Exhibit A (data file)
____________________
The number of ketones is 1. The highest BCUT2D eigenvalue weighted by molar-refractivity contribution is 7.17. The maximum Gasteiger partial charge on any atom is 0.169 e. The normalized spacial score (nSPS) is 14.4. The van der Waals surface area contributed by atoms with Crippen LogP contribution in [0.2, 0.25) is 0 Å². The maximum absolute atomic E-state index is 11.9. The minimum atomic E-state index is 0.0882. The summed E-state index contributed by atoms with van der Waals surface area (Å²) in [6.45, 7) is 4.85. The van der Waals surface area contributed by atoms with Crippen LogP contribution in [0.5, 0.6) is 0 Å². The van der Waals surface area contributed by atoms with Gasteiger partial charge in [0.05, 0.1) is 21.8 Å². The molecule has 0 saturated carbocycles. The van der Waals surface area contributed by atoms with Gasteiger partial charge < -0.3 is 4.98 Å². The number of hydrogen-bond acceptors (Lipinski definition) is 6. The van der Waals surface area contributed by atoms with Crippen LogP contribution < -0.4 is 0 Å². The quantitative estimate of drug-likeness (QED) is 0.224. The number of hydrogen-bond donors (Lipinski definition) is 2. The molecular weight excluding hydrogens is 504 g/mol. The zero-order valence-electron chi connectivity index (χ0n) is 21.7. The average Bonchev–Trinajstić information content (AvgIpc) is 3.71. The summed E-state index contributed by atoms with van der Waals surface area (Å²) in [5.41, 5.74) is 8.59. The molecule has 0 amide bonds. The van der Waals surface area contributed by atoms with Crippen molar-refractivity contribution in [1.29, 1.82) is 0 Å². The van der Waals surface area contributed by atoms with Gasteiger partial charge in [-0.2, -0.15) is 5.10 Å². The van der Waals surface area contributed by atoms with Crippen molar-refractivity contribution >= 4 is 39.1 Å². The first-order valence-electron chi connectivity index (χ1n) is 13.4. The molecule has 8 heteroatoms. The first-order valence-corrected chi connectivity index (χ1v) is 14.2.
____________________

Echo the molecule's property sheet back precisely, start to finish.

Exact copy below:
The number of ketones is 1. The highest BCUT2D eigenvalue weighted by molar-refractivity contribution is 7.17. The maximum Gasteiger partial charge on any atom is 0.169 e. The normalized spacial score (nSPS) is 14.4. The van der Waals surface area contributed by atoms with Crippen LogP contribution in [0.2, 0.25) is 0 Å². The maximum absolute atomic E-state index is 11.9. The minimum atomic E-state index is 0.0882. The summed E-state index contributed by atoms with van der Waals surface area (Å²) in [6.45, 7) is 4.85. The van der Waals surface area contributed by atoms with Crippen LogP contribution in [0.5, 0.6) is 0 Å². The van der Waals surface area contributed by atoms with Gasteiger partial charge in [0.05, 0.1) is 21.8 Å². The molecule has 0 saturated carbocycles. The van der Waals surface area contributed by atoms with Gasteiger partial charge < -0.3 is 4.98 Å². The number of hydrogen-bond acceptors (Lipinski definition) is 6. The van der Waals surface area contributed by atoms with Crippen LogP contribution < -0.4 is 0 Å². The quantitative estimate of drug-likeness (QED) is 0.224. The number of hydrogen-bond donors (Lipinski definition) is 2. The molecular weight excluding hydrogens is 504 g/mol. The zero-order valence-electron chi connectivity index (χ0n) is 21.7. The average Bonchev–Trinajstić information content (AvgIpc) is 3.71. The summed E-state index contributed by atoms with van der Waals surface area (Å²) in [5.41, 5.74) is 8.59. The molecule has 0 amide bonds. The van der Waals surface area contributed by atoms with Crippen molar-refractivity contribution in [1.29, 1.82) is 0 Å². The van der Waals surface area contributed by atoms with Gasteiger partial charge in [-0.2, -0.15) is 5.10 Å². The van der Waals surface area contributed by atoms with Crippen molar-refractivity contribution >= 4 is 39.1 Å². The first-order valence-electron chi connectivity index (χ1n) is 13.4. The molecule has 8 heteroatoms. The first-order valence-corrected chi connectivity index (χ1v) is 14.2.